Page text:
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GOP Presidential Candidates Spurn Press -- And Gain Popularity For It

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AP

AMES, IOWA -- Politicians don't like the press. Republican politicians like the press even less. Richard Nixon put reporters on his Enemies List, perhaps with good reason. George W. Bush kept the press at arm's length, allowing only a few reporters glancing access.

It was ever thus.

But something new is going on this year. The leading GOP candidates are conducting their campaign with almost NO direct, uncontrolled access to the press (or, in many cases, the public). What's more -- and more noteworthy -- the candidates increasingly are taking pride in and bragging about their contempt for reporters and even for the very idea of open campaigning.

Mitt Romney's handlers seem almost to glory in their candidate's aloof invisibility. Sarah Palin floats like a butterfly and stings the media like a bee. Even Michele Bachmann, a long shot in the larger context, surrounds herself with a cordon of security wherever she goes.

And when Newt Gingrich makes headlines by attacking Fox News -- the conservative outlet he used to work for -- you know a trend is in full swing. If Newt is attacking Fox, what does that mean about the GOP field's attitude toward the rest of the non-Fox press corps? It means that however nasty and dismissive the candidate-media relationship is now, it is only going to get worse -- much worse.

At Thursday night's Fox debate, Gingrich not only attacked designated bad cop Chris Wallace, the former speaker attacked designated nice guy Bret Baier. The genial Fox anchor had asked Gingrich to explain his seeming flip-flops on Libya policy.

Gingrich responded with acid contempt.

"This is an example of a gotcha question,” Gingrich replied. “The fact that I was commenting on Fox about a president who changes his opinion every other day ought to be covered by a Fox News commentator using all the things I said and not picking and choosing the ones that fit your premise."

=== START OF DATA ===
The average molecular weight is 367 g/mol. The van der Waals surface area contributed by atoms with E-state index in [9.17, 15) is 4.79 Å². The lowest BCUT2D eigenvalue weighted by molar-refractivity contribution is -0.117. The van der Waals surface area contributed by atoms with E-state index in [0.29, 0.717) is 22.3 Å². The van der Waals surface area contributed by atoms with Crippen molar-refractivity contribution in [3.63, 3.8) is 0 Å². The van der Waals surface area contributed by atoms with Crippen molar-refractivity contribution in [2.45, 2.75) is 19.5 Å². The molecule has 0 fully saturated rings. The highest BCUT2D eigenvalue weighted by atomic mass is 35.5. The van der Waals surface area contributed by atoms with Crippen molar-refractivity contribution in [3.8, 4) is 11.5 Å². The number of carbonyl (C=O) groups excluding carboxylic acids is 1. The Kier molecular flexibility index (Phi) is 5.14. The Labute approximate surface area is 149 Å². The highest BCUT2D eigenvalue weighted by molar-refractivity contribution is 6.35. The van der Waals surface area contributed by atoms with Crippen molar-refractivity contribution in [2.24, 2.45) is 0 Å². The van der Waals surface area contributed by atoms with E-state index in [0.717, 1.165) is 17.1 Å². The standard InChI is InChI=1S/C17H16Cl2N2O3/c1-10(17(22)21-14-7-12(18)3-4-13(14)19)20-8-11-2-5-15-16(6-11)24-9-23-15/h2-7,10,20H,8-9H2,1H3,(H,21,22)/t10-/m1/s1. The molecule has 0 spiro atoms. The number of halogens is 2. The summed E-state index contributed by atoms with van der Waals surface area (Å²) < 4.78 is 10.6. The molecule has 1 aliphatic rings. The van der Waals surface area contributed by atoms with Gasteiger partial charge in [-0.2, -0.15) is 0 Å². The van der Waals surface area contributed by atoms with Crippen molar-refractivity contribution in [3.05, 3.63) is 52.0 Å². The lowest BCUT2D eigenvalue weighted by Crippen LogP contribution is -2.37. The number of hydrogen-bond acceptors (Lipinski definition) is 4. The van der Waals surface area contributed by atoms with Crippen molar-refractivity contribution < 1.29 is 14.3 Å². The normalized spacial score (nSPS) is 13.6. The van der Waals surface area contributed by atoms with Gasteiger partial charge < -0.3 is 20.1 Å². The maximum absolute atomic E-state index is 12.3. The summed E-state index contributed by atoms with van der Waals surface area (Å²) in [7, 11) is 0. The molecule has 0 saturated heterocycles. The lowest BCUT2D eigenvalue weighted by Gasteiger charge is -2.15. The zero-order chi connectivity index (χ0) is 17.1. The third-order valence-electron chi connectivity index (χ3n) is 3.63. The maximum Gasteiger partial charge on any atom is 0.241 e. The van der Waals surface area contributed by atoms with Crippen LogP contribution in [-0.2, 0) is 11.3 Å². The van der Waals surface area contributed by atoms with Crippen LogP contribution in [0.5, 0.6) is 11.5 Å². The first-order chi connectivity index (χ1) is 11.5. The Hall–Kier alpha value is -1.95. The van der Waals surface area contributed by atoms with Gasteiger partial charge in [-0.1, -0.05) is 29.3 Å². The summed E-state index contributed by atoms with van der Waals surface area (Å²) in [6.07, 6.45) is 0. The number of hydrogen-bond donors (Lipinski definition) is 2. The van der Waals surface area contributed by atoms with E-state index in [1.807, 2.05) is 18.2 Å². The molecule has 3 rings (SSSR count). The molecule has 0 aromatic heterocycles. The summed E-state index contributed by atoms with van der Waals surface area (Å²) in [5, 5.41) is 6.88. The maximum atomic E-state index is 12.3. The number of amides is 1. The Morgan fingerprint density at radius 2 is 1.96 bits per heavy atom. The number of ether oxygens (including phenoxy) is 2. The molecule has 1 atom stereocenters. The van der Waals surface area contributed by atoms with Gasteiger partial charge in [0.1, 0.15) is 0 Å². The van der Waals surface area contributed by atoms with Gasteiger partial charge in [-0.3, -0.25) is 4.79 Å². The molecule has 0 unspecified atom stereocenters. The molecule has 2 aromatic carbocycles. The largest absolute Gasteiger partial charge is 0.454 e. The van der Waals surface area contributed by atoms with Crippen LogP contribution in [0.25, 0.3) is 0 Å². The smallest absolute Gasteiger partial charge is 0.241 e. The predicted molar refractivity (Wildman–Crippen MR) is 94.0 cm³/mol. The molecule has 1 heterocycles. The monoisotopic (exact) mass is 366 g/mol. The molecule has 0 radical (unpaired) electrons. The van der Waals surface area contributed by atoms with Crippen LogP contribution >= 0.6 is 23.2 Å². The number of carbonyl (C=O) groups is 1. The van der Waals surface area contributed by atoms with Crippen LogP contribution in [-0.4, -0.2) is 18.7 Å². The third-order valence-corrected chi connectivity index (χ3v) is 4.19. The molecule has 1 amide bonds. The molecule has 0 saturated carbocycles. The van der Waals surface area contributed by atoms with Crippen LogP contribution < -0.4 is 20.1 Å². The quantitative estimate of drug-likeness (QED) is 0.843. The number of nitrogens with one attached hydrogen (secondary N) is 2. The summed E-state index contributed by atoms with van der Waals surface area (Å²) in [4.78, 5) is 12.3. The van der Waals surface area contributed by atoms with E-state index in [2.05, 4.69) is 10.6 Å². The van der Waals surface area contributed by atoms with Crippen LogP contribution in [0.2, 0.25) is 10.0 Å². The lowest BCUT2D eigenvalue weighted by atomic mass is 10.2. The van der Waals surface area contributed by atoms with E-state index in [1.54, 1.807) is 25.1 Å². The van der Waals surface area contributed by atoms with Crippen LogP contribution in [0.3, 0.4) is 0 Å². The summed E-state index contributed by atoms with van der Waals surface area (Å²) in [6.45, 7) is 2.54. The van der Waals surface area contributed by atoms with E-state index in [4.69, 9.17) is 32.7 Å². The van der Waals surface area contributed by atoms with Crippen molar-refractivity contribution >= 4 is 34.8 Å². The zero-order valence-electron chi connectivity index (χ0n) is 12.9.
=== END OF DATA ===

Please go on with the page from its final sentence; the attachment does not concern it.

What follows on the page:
Now comes Rick Perry, whose supporters positively glory in his record of stiffing the press -- as though that alone is a qualification for holding the highest office in the land.

Melanie Schwartz, political director of the Texas College Republicans, is an example of that kind of Perry acolyte.

"I like the way he has outsmarted the media," she told The Huffington Post at the straw poll site, where she was asking passersby to write in Perry's name on their straw poll ballots. "He knows how to control the message and not let the media get in the way. In his reelection for governor, he just said, 'No, I'm not going to debate,' and he didn't -- and he won easily. I loved that."

For his latest trick, Perry skipped the Fox debate here on Thursday, then announced his candidacy at a conservative bloggers event in Charleston, S.C.

"He's just blowing past the media, and that is the way to do it," said Schwartz, a history major at the University of Texas. According to Schwartz, the press corps had lost its role because of the rise of new media such as Facebook and Twitter, and by dwelling on issues that most Americans don't care about. If voters in Texas had cared or been concerned, she said, they wouldn't have reelected Perry.

"The regular media has kind of lost its role," she said. "Rick Perry doesn't need an intermediary anymore to communicate with the people. And if people want to ask elected officials questions, they can do it by sending them a Twitter or asking them a question on Facebook. And sometimes the voters will actually get an answer!"

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